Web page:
Firtel now is the on-site director of the Notre Dame Mission Volunteers-Americorps program that first got her through the door of the old Hope CommUnity Center back in 2000. She remains Jewish.
“Our faith traditions are a piece of us,” she said. “I am a lot more than a Jewish girl, and this place is a lot more than a Catholic place. We are all struggling for a bigger meaning.”
Firtel said her experience with the “crazy Catholic nuns” has been personally transforming.
“I needed to step up spiritually. I have a deeper connection with God. The sisters have what their foundress, Sr. Julie Billiart, called ‘the good God,’ and their lives reflect that.”
Eli Garcia began to cry when asked to think ahead to a time when the Sisters of Notre Dame de Namur might not be at Hope CommUnity Center.
“Sometimes when I get tired and feel as if I cannot go on,” she said, “I look up and see Sr. Ann still going. I think, if she can do it, I can do it.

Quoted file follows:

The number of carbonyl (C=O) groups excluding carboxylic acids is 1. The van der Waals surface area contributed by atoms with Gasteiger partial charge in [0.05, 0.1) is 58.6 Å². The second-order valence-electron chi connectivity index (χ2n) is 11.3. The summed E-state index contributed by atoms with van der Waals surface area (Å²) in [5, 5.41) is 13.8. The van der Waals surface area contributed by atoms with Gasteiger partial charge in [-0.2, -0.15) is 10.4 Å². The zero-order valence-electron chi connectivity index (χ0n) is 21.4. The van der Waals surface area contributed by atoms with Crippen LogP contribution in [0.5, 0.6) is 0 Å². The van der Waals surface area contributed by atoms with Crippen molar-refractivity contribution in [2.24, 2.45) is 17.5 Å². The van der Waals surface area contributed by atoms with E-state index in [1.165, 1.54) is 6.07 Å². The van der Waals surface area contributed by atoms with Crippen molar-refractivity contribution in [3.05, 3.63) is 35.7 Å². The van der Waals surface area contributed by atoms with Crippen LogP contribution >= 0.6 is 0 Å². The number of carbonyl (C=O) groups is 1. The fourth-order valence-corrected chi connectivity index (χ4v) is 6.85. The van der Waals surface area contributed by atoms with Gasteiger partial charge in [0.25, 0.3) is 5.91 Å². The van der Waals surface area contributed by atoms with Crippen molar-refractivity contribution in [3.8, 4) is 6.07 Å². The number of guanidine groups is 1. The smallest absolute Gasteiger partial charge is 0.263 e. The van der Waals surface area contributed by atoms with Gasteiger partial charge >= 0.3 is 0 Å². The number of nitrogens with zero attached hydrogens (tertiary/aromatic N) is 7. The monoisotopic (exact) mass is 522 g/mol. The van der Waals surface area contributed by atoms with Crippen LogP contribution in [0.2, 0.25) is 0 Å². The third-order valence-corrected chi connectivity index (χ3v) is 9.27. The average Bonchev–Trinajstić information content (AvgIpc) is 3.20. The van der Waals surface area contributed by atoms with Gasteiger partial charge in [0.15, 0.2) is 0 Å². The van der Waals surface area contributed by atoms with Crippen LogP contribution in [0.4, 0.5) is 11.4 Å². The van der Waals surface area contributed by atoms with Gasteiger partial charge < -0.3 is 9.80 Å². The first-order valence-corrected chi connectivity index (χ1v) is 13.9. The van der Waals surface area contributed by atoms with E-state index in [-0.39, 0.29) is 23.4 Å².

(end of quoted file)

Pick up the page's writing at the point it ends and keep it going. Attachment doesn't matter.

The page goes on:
“Sr. Ann showed me the path of justice and taught me not to be afraid to be a little radical. Sr. Cathy taught me to be patient, to be happy, to listen to your heart and your head. By living in their own community, the sisters taught us that we have to make our own warm community.”
For Firtel, the sisters’ legacy will be that they always saw differences, even their own, as gifts.
“I am incredibly impressed that these women, with such big personalities, can live together, support one another and don’t seem to be envious or jealous.”
She will remember them this way: “They walked with people; they believed in people when people didn’t believe in themselves; and they worked really hard not to make it about themselves.”
Melendez didn’t want to think about not having the sisters there.
“My question is, ‘How are we going to do it?’ I am afraid of that. Their presence is important. But they trust me. I will hear their voices saying, ‘Take a risk; God is in charge. You’re going to be fine.’”
[Carol Stanton is a former television news anchor and reporter and has served the Diocese of Orlando, Fla., as communications director and director of lay ministry formation.]
Related: Sr. Ann Kendrick, director of the Hope CommUnity Center, talks about the legacy of the Sisters of Notre Dame de Namur's work there.